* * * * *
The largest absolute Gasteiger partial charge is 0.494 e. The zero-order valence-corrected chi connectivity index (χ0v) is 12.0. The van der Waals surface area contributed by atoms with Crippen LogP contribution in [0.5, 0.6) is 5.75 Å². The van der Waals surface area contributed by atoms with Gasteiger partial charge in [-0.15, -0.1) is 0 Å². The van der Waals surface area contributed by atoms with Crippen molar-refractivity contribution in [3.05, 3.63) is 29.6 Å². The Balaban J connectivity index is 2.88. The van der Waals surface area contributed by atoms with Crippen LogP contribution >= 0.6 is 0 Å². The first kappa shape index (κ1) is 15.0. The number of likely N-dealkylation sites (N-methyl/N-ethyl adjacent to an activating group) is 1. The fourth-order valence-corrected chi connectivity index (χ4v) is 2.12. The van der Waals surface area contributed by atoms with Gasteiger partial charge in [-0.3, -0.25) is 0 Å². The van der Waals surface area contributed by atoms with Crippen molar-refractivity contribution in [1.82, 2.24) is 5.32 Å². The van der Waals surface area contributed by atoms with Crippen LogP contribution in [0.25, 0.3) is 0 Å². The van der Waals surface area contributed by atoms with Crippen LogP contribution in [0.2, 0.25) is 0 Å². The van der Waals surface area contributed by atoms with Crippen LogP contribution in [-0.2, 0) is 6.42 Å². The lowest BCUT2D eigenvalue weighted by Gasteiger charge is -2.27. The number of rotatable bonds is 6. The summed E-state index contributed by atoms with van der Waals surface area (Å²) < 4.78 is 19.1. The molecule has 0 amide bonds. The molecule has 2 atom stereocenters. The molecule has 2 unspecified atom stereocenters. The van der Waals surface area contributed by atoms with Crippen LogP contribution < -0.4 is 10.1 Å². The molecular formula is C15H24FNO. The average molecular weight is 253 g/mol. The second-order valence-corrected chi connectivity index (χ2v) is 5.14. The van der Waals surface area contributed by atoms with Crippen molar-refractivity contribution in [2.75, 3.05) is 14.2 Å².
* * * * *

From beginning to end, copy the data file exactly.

The largest absolute Gasteiger partial charge is 0.494 e. The zero-order valence-corrected chi connectivity index (χ0v) is 12.0. The van der Waals surface area contributed by atoms with Crippen LogP contribution in [0.5, 0.6) is 5.75 Å². The van der Waals surface area contributed by atoms with Gasteiger partial charge in [-0.15, -0.1) is 0 Å². The van der Waals surface area contributed by atoms with Crippen molar-refractivity contribution in [3.05, 3.63) is 29.6 Å². The Balaban J connectivity index is 2.88. The van der Waals surface area contributed by atoms with Crippen LogP contribution >= 0.6 is 0 Å². The first kappa shape index (κ1) is 15.0. The number of likely N-dealkylation sites (N-methyl/N-ethyl adjacent to an activating group) is 1. The fourth-order valence-corrected chi connectivity index (χ4v) is 2.12. The van der Waals surface area contributed by atoms with Gasteiger partial charge in [-0.3, -0.25) is 0 Å². The van der Waals surface area contributed by atoms with Crippen molar-refractivity contribution in [1.82, 2.24) is 5.32 Å². The van der Waals surface area contributed by atoms with Crippen LogP contribution in [0.25, 0.3) is 0 Å². The van der Waals surface area contributed by atoms with Crippen LogP contribution in [0.2, 0.25) is 0 Å². The van der Waals surface area contributed by atoms with Crippen LogP contribution in [-0.2, 0) is 6.42 Å². The lowest BCUT2D eigenvalue weighted by Gasteiger charge is -2.27. The number of rotatable bonds is 6. The summed E-state index contributed by atoms with van der Waals surface area (Å²) < 4.78 is 19.1. The molecule has 0 amide bonds. The molecule has 2 atom stereocenters. The molecule has 2 unspecified atom stereocenters. The van der Waals surface area contributed by atoms with Crippen LogP contribution < -0.4 is 10.1 Å². The molecular formula is C15H24FNO. The average molecular weight is 253 g/mol. The second-order valence-corrected chi connectivity index (χ2v) is 5.14. The van der Waals surface area contributed by atoms with Crippen molar-refractivity contribution in [2.75, 3.05) is 14.2 Å².